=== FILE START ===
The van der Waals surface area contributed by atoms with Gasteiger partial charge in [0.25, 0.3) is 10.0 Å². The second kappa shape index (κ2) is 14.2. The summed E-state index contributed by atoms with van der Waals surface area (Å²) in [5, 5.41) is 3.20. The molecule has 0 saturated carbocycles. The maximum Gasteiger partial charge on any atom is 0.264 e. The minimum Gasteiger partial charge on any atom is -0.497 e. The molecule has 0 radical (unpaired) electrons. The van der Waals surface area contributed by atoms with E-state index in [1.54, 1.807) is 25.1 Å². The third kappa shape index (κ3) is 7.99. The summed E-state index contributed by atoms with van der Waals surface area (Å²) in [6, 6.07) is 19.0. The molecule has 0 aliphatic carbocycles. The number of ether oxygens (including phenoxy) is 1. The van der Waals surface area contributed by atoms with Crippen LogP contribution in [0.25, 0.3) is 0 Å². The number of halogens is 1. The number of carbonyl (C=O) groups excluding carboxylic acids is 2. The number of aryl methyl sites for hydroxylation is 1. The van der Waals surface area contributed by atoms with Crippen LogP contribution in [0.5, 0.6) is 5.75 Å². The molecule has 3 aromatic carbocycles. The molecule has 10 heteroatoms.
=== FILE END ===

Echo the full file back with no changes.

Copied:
The van der Waals surface area contributed by atoms with Gasteiger partial charge in [0.25, 0.3) is 10.0 Å². The second kappa shape index (κ2) is 14.2. The summed E-state index contributed by atoms with van der Waals surface area (Å²) in [5, 5.41) is 3.20. The molecule has 0 saturated carbocycles. The maximum Gasteiger partial charge on any atom is 0.264 e. The minimum Gasteiger partial charge on any atom is -0.497 e. The molecule has 0 radical (unpaired) electrons. The van der Waals surface area contributed by atoms with E-state index in [1.54, 1.807) is 25.1 Å². The third kappa shape index (κ3) is 7.99. The summed E-state index contributed by atoms with van der Waals surface area (Å²) in [6, 6.07) is 19.0. The molecule has 0 aliphatic carbocycles. The number of ether oxygens (including phenoxy) is 1. The van der Waals surface area contributed by atoms with Crippen LogP contribution in [0.25, 0.3) is 0 Å². The number of halogens is 1. The number of carbonyl (C=O) groups excluding carboxylic acids is 2. The number of aryl methyl sites for hydroxylation is 1. The van der Waals surface area contributed by atoms with Crippen LogP contribution in [0.5, 0.6) is 5.75 Å². The molecule has 3 aromatic carbocycles. The molecule has 10 heteroatoms.